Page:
Five things to know about buried oil tanks

Buried oil tank

Having a buried oil tank comes with a myriad of benefits. It is however also accompanied by maintenance and possible things that could go wrong like leakages and contamination of soil and water around your neighborhood. Every home that has an underground oil tank has a list of questions that they would love solved for them. Some of the basic things to know include:

  • There are leak tests, no need to dig the tank up

Many people struggle with this; they hardly check whether their tanks are leaking or might leak because they think the process involves digging out the tank. The process would be quite expensive which is therefore off-putting for many people. What you ought to know is that it is possible to check for leakages without digging up the tank.

There are commercial testers who will do the tanks test, and they can also look at the piping. Waiting to notice oil leaks and contamination is now avoidable.

  • You can leave the empty tank underground

Although the best choice is always to remove the tank even when it is empty, you also have the option of leaving the tank underground. To leave the tank under, there are measures to be implemented for Safety purposes, but they are easy and straightforward.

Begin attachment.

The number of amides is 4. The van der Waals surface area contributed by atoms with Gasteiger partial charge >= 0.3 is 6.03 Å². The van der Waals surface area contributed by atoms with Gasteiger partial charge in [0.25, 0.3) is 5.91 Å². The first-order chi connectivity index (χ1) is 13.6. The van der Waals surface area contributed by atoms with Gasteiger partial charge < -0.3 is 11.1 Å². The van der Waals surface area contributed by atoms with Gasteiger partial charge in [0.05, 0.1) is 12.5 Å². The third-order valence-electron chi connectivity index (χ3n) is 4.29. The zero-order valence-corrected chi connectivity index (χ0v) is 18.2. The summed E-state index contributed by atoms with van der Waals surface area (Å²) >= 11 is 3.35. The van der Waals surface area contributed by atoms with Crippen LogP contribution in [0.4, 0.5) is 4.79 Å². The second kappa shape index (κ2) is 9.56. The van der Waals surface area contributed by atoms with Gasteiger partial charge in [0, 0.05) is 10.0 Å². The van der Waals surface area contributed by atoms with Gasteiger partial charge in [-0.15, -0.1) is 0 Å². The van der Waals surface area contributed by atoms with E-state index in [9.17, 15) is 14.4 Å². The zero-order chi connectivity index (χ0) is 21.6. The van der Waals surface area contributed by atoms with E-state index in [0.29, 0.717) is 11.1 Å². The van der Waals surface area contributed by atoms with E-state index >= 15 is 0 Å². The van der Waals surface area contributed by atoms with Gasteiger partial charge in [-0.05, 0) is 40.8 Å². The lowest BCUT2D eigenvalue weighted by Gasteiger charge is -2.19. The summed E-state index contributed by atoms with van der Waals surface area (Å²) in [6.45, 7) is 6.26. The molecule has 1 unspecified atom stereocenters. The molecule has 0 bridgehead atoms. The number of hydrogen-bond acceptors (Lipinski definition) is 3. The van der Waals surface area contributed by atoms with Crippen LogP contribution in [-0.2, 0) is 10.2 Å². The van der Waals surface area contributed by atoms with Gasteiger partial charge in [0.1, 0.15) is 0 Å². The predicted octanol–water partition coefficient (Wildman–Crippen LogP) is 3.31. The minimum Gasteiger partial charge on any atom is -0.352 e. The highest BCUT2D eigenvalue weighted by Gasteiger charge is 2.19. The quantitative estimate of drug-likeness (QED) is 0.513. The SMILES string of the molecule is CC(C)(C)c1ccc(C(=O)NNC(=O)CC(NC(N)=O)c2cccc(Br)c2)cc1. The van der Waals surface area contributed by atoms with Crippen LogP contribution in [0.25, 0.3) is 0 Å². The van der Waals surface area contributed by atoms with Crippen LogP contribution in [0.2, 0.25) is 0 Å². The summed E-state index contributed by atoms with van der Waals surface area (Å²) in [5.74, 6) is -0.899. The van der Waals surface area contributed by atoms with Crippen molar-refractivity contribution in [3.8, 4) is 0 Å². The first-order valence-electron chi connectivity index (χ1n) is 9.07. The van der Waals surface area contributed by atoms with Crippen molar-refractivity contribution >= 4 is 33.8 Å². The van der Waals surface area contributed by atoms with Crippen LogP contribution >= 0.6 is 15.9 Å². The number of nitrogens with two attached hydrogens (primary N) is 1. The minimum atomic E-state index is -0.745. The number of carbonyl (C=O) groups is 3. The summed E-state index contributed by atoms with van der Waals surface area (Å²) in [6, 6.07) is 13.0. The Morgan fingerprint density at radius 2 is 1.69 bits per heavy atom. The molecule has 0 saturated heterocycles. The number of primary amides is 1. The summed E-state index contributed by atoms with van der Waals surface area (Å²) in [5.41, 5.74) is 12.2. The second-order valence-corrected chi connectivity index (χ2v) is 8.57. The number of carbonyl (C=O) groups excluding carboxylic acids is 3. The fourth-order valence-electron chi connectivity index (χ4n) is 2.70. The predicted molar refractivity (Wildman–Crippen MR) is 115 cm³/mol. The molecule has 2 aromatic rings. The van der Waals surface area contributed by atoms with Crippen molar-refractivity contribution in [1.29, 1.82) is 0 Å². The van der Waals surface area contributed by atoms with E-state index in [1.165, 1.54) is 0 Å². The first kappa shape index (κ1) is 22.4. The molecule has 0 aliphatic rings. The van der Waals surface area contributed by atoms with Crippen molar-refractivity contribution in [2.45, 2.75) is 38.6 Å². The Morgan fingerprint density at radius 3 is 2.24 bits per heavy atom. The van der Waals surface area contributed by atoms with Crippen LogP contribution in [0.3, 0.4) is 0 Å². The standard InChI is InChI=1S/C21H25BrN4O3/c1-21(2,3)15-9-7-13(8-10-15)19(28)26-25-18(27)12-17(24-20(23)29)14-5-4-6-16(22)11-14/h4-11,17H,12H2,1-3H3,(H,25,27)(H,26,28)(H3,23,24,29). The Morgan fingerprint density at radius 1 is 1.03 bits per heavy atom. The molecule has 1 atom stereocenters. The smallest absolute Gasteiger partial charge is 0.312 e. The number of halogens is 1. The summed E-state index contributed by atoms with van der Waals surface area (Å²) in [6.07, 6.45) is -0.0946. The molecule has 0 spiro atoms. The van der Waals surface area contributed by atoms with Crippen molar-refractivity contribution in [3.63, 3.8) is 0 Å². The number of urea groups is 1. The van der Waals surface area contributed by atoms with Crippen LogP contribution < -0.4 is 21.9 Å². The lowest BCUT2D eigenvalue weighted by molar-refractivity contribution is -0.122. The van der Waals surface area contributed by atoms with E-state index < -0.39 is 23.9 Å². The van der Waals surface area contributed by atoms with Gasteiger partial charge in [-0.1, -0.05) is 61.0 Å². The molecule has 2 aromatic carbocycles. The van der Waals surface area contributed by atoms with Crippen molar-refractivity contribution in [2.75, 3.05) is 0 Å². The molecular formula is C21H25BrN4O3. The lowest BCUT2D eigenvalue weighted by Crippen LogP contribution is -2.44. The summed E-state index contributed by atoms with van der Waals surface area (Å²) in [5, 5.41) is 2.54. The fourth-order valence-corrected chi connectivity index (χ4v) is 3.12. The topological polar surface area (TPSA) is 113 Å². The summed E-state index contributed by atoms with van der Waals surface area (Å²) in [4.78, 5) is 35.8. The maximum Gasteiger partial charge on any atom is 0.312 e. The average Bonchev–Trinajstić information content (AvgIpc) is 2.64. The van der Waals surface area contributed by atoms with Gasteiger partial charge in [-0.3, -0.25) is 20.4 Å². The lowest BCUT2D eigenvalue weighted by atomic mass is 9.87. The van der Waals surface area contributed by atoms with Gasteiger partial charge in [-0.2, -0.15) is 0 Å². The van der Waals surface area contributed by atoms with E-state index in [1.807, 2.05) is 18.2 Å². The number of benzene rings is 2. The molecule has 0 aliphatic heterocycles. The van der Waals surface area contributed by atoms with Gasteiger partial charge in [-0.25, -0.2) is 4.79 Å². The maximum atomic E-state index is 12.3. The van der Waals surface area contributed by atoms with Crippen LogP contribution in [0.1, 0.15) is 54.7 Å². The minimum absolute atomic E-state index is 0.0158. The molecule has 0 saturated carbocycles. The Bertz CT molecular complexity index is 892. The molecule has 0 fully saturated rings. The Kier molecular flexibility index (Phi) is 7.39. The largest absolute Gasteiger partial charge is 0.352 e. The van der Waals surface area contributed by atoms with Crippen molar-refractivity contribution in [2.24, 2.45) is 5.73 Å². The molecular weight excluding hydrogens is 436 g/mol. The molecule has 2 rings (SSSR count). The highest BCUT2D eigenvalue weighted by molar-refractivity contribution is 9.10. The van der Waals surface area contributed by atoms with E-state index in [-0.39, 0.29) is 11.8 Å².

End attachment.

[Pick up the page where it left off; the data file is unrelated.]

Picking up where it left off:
• When to replace your oil tank

Out of the many buried oil tank problems, this is perhaps the one that confuses many people. No one knows when they should replace their oil tank. The easy answer to that, however, lies in the age of your oil tank. If the buried tank is between 10-15 years old and does not leak, then consider changing it. Once a tank leaks early on, its lifespan considerably reduces.

  • How to determine a leaking tank

Knowing when your tank is leaking is a tough game. It is possible to find out when there is a leaking tank from observations like contamination. You can determine if the reservoir is leaking by observing if your home’s oil for cooking increases. You can also check for signs of contamination. Any tank that has any defects should be recalled and safer tanks provided for the safety of people and durability.



Author: Steven Miller

I am a home inspector in Jamestown, Tennessee.

Leave a Reply

Your email address will not be published. Required fields are marked *